Shirts or Skins, a 2014 poetry chapbook by Jim Redmond

Everything Must Go

I found the fire of myself inside of myself.

It was there the whole time;

only, it wasn’t a real fire, was it?

It was a stuffed toy at the bottom
of the big-claw machine that I’d been avoiding.

100 palely loitered Jesuses mixed in with the fire
like a bad fruit salad
in the time of free beer and motley.

You can’t catch a fire with a claw,
but you can catch its fire-retardant representation.

I wanted to win it for me,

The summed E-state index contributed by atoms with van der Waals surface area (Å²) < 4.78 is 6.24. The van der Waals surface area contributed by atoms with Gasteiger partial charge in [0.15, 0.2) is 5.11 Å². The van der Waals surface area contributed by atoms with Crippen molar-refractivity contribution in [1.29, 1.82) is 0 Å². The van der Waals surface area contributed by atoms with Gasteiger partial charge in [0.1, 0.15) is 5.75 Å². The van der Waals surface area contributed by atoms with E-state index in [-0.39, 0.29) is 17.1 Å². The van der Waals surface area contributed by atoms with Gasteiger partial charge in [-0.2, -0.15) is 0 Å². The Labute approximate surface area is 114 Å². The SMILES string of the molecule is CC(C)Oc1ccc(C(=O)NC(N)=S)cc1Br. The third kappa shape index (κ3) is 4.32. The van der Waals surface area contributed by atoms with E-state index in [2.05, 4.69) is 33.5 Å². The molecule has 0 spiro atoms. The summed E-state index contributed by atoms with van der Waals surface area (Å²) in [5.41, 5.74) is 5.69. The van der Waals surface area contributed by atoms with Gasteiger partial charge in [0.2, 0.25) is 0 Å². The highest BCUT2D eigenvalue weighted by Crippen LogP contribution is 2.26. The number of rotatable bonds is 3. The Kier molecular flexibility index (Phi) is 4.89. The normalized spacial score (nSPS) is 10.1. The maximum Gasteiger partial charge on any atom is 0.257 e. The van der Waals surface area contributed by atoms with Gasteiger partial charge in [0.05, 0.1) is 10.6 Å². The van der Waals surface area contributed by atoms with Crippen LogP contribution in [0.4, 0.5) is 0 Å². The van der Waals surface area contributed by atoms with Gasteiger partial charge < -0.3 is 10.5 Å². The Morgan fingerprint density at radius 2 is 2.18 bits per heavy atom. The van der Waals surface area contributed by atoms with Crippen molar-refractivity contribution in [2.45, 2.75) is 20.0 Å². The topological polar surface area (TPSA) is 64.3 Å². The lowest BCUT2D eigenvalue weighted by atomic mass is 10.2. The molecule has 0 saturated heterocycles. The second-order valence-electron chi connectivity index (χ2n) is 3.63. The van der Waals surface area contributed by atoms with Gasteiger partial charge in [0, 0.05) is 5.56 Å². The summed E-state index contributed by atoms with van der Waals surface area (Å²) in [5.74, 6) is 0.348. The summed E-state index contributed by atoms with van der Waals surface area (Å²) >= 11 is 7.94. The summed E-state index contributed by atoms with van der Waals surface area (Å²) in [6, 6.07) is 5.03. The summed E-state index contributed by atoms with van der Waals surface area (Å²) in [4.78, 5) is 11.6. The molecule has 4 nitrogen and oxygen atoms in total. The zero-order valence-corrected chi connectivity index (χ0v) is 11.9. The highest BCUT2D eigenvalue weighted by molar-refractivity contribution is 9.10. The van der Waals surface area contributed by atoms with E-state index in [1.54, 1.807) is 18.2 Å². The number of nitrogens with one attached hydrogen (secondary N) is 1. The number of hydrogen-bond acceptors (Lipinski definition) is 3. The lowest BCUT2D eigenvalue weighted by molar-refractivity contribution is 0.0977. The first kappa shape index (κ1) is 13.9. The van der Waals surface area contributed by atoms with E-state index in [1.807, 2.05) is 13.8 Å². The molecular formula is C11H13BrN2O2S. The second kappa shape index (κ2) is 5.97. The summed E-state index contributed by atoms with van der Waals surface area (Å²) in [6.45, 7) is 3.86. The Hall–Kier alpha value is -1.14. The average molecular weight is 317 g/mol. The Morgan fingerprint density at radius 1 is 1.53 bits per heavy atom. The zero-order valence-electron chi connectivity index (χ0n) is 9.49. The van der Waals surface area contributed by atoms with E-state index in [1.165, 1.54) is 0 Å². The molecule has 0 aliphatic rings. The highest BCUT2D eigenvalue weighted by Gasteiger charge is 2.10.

but it wasn’t that easy, what with the gaunt cotton Jesuses,
the claw and the clunky controller.

Up close, the fire was even less of a fire.

It had a no-slip grip.

It was machine-wash only.

It came with a list of poorly written instructions.

It had a voice-box you had to squeeze a voice out of.

It said I was a bad person.

Why didn’t I write my mother more often?

It said I suffered from a shame-complex,
but that this wasn’t its fault,

that I was always wearing that stupid hat.
Why was I always wearing that stupid fucking hat?

I wasn’t a risk taker, was I?

That it was a phony fire because I was a phony man
in a world where everything
was either coin-operated or rendered to Caesar.


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